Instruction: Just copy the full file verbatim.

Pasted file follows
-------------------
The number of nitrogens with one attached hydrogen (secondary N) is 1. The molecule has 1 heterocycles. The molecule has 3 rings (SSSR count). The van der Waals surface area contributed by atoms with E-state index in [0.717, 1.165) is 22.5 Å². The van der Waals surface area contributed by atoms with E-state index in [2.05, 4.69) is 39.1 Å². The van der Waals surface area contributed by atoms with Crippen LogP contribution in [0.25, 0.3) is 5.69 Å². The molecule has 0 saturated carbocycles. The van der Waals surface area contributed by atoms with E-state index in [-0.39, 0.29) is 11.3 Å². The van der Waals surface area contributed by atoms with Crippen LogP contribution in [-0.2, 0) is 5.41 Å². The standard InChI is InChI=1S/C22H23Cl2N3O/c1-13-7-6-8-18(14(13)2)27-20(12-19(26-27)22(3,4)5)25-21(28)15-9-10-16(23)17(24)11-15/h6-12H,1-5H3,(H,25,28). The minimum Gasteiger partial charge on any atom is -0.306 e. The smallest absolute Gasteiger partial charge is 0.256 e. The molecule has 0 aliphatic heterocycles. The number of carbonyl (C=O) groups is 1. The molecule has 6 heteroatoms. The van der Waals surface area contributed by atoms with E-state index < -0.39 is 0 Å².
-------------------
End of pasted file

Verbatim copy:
The number of nitrogens with one attached hydrogen (secondary N) is 1. The molecule has 1 heterocycles. The molecule has 3 rings (SSSR count). The van der Waals surface area contributed by atoms with E-state index in [0.717, 1.165) is 22.5 Å². The van der Waals surface area contributed by atoms with E-state index in [2.05, 4.69) is 39.1 Å². The van der Waals surface area contributed by atoms with Crippen LogP contribution in [0.25, 0.3) is 5.69 Å². The molecule has 0 saturated carbocycles. The van der Waals surface area contributed by atoms with E-state index in [-0.39, 0.29) is 11.3 Å². The van der Waals surface area contributed by atoms with Crippen LogP contribution in [-0.2, 0) is 5.41 Å². The standard InChI is InChI=1S/C22H23Cl2N3O/c1-13-7-6-8-18(14(13)2)27-20(12-19(26-27)22(3,4)5)25-21(28)15-9-10-16(23)17(24)11-15/h6-12H,1-5H3,(H,25,28). The minimum Gasteiger partial charge on any atom is -0.306 e. The smallest absolute Gasteiger partial charge is 0.256 e. The molecule has 0 aliphatic heterocycles. The number of carbonyl (C=O) groups is 1. The molecule has 6 heteroatoms. The van der Waals surface area contributed by atoms with E-state index < -0.39 is 0 Å².